Two Oceans Board member (and former chairperson) calls cutoff issue ‘trivial matter’

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It is in times of great turmoil that you hope for a hero. Someone who will step forward to create sense and order from the chaos. Someone who will do the right thing when others cower and hide. Someone who will act with the maturity and integrity that their peers seem incapable of.

As William Shakespeare said, “Some are born great, some achieve greatness, and some have greatness thrust upon them.” It was indeed another William who raised his hand amidst the turmoil of the Two Oceans cutoff saga. William Swartbooi is a current Two Oceans Board member and former chairperson of the organisation.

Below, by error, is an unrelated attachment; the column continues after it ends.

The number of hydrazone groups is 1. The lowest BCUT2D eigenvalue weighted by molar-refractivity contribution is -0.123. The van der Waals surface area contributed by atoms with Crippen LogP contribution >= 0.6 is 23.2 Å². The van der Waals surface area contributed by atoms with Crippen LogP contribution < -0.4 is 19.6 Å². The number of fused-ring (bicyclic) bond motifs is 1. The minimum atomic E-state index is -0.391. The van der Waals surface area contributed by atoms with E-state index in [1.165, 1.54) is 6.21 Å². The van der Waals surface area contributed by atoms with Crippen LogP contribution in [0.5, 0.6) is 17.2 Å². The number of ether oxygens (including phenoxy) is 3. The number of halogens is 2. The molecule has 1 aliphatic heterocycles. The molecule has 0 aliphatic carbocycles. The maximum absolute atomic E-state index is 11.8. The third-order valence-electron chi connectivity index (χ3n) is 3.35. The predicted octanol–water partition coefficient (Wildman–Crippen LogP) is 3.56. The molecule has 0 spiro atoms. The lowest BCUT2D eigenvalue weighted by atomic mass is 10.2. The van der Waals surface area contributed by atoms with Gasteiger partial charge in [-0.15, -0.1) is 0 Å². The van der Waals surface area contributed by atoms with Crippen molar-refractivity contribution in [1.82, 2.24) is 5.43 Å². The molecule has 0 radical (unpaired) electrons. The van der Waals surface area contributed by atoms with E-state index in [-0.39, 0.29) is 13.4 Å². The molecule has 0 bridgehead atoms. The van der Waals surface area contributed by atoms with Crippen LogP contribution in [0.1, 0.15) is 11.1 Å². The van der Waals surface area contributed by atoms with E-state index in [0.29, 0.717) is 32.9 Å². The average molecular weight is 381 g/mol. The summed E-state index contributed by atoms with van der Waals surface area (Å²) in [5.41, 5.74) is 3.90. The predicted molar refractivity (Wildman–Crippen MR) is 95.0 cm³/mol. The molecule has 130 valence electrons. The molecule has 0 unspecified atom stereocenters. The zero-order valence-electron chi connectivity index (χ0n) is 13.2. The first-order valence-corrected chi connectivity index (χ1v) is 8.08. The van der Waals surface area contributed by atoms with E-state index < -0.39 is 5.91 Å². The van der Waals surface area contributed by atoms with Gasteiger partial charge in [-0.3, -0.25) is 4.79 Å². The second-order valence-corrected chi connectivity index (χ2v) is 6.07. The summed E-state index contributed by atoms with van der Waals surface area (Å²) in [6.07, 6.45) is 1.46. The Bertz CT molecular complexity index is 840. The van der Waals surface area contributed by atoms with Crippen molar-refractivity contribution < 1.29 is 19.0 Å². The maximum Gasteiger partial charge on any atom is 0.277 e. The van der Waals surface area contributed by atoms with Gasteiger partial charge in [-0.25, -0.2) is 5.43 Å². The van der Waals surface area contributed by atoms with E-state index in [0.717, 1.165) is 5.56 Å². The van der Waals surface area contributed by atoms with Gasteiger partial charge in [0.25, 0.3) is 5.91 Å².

This William is part of a Board that has stumbled over sensibility, tripped over truthfulness and trampled on the hopes and dreams of the runners they are meant to serve. If William Shakespeare were alive today, no doubt the Bard of Avon would shake his head in dismay and observe on the current Board of Bergvliet, “Some are born stupid, some achieve stupidity, and some have stupidity thrust upon them.”

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Two Oceans 2024: Copycat cutoff chaos

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Two Oceans are known to copy whatever Comrades does. Comrades’ prestigious Green Number Club was followed by Two Oceans’ Blue Number Club. When Comrades added an hour to their finish time, Two Oceans extended the same favour. When Comrades introduced qualification marathons, Two Oceans added the same criteria to take part. When Comrades introduced the Bill Rowan Medal between silver and bronze, Two Oceans quickly followed with the Sainsbury. I really didn’t think Two Oceans would copy Comrades’ cutoff debacle but here we are.